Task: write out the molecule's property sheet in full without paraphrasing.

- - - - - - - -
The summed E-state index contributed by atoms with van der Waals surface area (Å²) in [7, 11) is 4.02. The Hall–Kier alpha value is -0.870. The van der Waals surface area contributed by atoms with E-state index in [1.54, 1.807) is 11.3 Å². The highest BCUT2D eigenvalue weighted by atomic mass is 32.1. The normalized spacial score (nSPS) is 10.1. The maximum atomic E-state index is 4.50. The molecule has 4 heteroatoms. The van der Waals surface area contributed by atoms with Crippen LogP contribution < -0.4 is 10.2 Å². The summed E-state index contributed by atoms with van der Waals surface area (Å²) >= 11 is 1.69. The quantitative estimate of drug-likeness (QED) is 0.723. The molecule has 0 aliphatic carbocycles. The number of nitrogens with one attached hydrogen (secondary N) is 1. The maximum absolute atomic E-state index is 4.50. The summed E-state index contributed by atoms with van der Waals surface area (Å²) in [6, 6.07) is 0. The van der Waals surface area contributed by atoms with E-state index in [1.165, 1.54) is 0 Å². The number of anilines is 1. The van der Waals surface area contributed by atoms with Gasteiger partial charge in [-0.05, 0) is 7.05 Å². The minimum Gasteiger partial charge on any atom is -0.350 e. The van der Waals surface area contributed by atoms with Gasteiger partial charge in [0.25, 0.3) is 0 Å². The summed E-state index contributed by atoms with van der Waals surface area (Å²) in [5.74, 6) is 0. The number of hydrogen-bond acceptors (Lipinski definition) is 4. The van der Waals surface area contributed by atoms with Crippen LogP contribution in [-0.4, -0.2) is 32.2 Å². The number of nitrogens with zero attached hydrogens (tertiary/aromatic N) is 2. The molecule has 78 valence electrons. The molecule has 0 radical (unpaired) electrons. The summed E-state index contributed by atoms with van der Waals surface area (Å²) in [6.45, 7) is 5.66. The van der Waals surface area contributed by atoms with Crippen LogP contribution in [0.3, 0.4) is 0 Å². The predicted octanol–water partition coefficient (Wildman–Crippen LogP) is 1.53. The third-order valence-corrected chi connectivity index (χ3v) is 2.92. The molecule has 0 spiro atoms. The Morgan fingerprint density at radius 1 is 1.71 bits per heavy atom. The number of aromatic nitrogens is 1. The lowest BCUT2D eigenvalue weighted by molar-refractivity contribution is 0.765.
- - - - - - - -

The summed E-state index contributed by atoms with van der Waals surface area (Å²) in [7, 11) is 4.02. The Hall–Kier alpha value is -0.870. The van der Waals surface area contributed by atoms with E-state index in [1.54, 1.807) is 11.3 Å². The highest BCUT2D eigenvalue weighted by atomic mass is 32.1. The normalized spacial score (nSPS) is 10.1. The maximum atomic E-state index is 4.50. The molecule has 4 heteroatoms. The van der Waals surface area contributed by atoms with Crippen LogP contribution < -0.4 is 10.2 Å². The summed E-state index contributed by atoms with van der Waals surface area (Å²) >= 11 is 1.69. The quantitative estimate of drug-likeness (QED) is 0.723. The molecule has 0 aliphatic carbocycles. The number of nitrogens with one attached hydrogen (secondary N) is 1. The maximum absolute atomic E-state index is 4.50. The summed E-state index contributed by atoms with van der Waals surface area (Å²) in [6, 6.07) is 0. The van der Waals surface area contributed by atoms with E-state index in [1.165, 1.54) is 0 Å². The number of anilines is 1. The van der Waals surface area contributed by atoms with Gasteiger partial charge in [-0.05, 0) is 7.05 Å². The minimum Gasteiger partial charge on any atom is -0.350 e. The van der Waals surface area contributed by atoms with Gasteiger partial charge in [0.25, 0.3) is 0 Å². The summed E-state index contributed by atoms with van der Waals surface area (Å²) in [5.74, 6) is 0. The number of hydrogen-bond acceptors (Lipinski definition) is 4. The van der Waals surface area contributed by atoms with Crippen LogP contribution in [-0.4, -0.2) is 32.2 Å². The number of nitrogens with zero attached hydrogens (tertiary/aromatic N) is 2. The molecule has 78 valence electrons. The molecule has 0 radical (unpaired) electrons. The summed E-state index contributed by atoms with van der Waals surface area (Å²) in [6.45, 7) is 5.66. The van der Waals surface area contributed by atoms with Crippen LogP contribution in [0.3, 0.4) is 0 Å². The predicted octanol–water partition coefficient (Wildman–Crippen LogP) is 1.53. The third-order valence-corrected chi connectivity index (χ3v) is 2.92. The molecule has 0 spiro atoms. The Morgan fingerprint density at radius 1 is 1.71 bits per heavy atom. The number of aromatic nitrogens is 1. The lowest BCUT2D eigenvalue weighted by molar-refractivity contribution is 0.765.